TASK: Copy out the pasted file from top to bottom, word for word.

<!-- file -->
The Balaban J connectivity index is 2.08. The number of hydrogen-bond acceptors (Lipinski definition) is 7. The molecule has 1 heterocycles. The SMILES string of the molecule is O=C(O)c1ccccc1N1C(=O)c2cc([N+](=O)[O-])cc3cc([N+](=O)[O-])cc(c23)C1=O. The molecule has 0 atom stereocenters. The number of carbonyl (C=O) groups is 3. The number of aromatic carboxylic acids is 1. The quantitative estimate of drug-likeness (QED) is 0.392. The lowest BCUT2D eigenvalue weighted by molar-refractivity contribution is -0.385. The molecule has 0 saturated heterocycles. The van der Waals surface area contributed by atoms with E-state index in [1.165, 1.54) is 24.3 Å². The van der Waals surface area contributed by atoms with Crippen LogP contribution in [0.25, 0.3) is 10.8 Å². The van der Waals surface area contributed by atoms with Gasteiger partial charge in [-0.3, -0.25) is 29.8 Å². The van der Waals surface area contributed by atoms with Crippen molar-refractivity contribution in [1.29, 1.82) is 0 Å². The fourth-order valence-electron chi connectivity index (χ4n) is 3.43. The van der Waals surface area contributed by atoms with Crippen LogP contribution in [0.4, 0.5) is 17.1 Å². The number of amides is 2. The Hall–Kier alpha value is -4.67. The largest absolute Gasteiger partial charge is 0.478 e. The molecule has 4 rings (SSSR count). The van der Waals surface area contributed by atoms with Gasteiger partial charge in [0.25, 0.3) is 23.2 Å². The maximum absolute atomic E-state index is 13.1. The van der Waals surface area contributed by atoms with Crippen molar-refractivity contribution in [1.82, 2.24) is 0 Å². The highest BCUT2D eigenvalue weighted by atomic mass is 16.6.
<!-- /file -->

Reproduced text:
The Balaban J connectivity index is 2.08. The number of hydrogen-bond acceptors (Lipinski definition) is 7. The molecule has 1 heterocycles. The SMILES string of the molecule is O=C(O)c1ccccc1N1C(=O)c2cc([N+](=O)[O-])cc3cc([N+](=O)[O-])cc(c23)C1=O. The molecule has 0 atom stereocenters. The number of carbonyl (C=O) groups is 3. The number of aromatic carboxylic acids is 1. The quantitative estimate of drug-likeness (QED) is 0.392. The lowest BCUT2D eigenvalue weighted by molar-refractivity contribution is -0.385. The molecule has 0 saturated heterocycles. The van der Waals surface area contributed by atoms with E-state index in [1.165, 1.54) is 24.3 Å². The van der Waals surface area contributed by atoms with Crippen LogP contribution in [0.25, 0.3) is 10.8 Å². The van der Waals surface area contributed by atoms with Gasteiger partial charge in [-0.3, -0.25) is 29.8 Å². The van der Waals surface area contributed by atoms with Crippen molar-refractivity contribution in [1.29, 1.82) is 0 Å². The fourth-order valence-electron chi connectivity index (χ4n) is 3.43. The van der Waals surface area contributed by atoms with Crippen LogP contribution in [0.4, 0.5) is 17.1 Å². The number of amides is 2. The Hall–Kier alpha value is -4.67. The largest absolute Gasteiger partial charge is 0.478 e. The molecule has 4 rings (SSSR count). The van der Waals surface area contributed by atoms with Gasteiger partial charge in [0.25, 0.3) is 23.2 Å². The maximum absolute atomic E-state index is 13.1. The van der Waals surface area contributed by atoms with Crippen molar-refractivity contribution in [1.82, 2.24) is 0 Å². The highest BCUT2D eigenvalue weighted by atomic mass is 16.6.